About the CD HORIZON® SEXTANT® Spinal System

The CD HORIZON® SEXTANT® Spinal System provides patients with a minimally invasive spine surgery option for restoring spinal stability.


If your spinal condition has progressed to the point where it's causing symptoms that have not responded to non-surgical therapies, your doctor may recommend spinal fusion to restore spinal stability. Using bone grafts and instrumentation, such as metal plates and screws, this procedure fuses, or creates a bond between, two adjacent vertebrae, ideally stabilizing the segment and providing relief from symptoms that may be making your life difficult.

The CD HORIZON® SEXTANT® Spinal System allows a surgeon to treat the spine with a minimally invasive approach.

Minimally invasive spine surgery is different from traditional, "open" spine surgery in that the open approach involves making a long incision down the back, stripping large bands of muscle away from the spine and then retracting, or pulling to each side, the surrounding muscles so the surgeon can get a clear view of the vertebrae of the spine to be treated.

This minimally invasive spine surgery involves small incisions, muscle dilation and the use of microsurgical and image guided technologies to access, view and repair spinal deterioration or damage. Muscle dilation involves gently and gradually separating, rather than cutting away, the muscles that surround the spine to create a "tunnel" through which your surgeon may perform surgery. Using this system, your surgeon can insert and attach screw and rod implants to the spine with minimal muscle and tissue disruption.

Potential risks associated with the use of this technology include, but are not limited to, transitioning to conventional open procedure, early or late loosening of any or all of the components; and disassembly, bending, and/or breakage of any or all of the components. Pressure on the skin from component parts in patients with inadequate tissue coverage over the implant could possibly cause skin penetration, irritation, internal scaring, tissue death, and/or pain. Additional risks include joint inflammation; tissue or nerve damage caused by the improper positioning and placement of implants or instruments; and postoperative changes in spinal curvature, loss or correction, height, and/or reduction. Potential risks also include fracture, microfracture, bone loss, damage, or penetration of any spinal bone and/or bone graft or bone graft harvest site at, above, and/or below the level of surgery; and nonunion (or pseudarthrosis), delayed union, or mal-union.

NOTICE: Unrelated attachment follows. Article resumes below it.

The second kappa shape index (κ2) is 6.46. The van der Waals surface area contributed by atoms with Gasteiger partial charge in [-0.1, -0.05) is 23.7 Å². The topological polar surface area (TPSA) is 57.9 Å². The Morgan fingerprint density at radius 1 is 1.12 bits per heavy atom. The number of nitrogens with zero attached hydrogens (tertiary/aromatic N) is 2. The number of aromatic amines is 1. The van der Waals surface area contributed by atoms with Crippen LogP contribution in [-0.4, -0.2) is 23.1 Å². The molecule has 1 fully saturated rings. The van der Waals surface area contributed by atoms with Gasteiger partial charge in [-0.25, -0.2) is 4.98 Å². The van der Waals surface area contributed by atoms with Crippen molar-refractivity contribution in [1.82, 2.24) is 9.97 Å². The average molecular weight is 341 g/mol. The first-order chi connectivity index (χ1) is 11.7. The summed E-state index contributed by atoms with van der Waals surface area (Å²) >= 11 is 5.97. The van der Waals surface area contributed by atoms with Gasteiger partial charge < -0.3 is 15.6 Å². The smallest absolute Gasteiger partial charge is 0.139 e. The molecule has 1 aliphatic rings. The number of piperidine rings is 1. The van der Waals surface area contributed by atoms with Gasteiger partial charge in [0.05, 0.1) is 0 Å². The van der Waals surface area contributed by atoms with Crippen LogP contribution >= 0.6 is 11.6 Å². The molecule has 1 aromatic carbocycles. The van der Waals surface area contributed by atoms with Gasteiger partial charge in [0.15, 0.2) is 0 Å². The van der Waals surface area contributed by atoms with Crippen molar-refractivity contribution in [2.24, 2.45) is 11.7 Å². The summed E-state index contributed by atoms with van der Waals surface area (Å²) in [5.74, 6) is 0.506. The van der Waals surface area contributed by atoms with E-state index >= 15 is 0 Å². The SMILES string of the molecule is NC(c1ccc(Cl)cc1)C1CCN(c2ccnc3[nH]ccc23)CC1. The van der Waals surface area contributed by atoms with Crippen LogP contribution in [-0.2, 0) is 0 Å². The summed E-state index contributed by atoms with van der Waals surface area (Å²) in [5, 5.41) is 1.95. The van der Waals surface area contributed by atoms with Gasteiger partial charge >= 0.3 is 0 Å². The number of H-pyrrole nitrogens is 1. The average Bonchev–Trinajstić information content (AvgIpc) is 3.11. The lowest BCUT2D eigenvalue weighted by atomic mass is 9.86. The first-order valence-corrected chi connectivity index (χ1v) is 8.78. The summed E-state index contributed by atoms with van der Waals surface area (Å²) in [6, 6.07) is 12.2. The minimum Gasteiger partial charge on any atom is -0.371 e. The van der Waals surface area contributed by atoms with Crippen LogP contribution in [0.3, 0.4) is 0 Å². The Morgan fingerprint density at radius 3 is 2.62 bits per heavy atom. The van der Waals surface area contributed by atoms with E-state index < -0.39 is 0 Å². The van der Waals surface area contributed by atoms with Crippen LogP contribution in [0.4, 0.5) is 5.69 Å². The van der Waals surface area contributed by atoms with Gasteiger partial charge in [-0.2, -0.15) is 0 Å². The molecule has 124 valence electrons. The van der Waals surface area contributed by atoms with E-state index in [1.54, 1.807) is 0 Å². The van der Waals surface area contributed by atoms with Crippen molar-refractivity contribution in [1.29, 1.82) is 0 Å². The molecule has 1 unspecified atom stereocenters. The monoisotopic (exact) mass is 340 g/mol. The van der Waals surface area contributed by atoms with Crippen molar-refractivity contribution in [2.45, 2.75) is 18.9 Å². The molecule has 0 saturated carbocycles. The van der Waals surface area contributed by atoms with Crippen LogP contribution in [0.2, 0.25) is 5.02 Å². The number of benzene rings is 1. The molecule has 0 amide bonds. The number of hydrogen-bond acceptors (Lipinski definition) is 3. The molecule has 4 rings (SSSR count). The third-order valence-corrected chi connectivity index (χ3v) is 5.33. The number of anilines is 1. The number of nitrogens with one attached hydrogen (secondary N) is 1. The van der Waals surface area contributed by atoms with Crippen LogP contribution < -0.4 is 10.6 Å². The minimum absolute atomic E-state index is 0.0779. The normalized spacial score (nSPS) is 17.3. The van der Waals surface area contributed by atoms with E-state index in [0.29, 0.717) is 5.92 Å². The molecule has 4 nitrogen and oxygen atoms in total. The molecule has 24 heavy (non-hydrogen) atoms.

To view the spine, the CD HORIZON® SEXTANT® Spinal System incorporates an intra-operative x-ray called a fluoroscope. With the "live-action" x-rays, the surgeon is able to guide the two main elements of the system: the screw extenders and the rod inserter.

The screw extenders are long metal shafts used to deliver and attach screws to the vertebrae through small skin incisions. The rod inserter is an arc-shaped arm that swings on an axis and delivers a rod through the skin and muscle and into the heads of the implanted screws.

To perform spine surgery using this system, your surgeon will make small incisions along the side of the spine over the vertebrae to be treated, dilate the muscles as needed and then, using the fluoroscope, guide the components of the system into place to deliver and attach the rods and screws. Once the procedure is complete, your surgeon will remove the components and close the incisions with a few stitches.

To learn more about minimally invasive spine surgery, talk to your spinal surgeon. To find a spine surgeon who performs minimally invasive spine surgery, visit our Find A Doctor locator.

IRN 11631-1.1-04

It is important that you discuss the potential risks, complications, and benefits of the CD HORIZON® SEXTANT® Rod Insertion System with your doctor prior to receiving treatment, and that you rely on your physician's judgment. Only your doctor can determine whether you are a suitable candidate for this treatment.

  • Published: September 13, 2007
  • Updated: June 04, 2010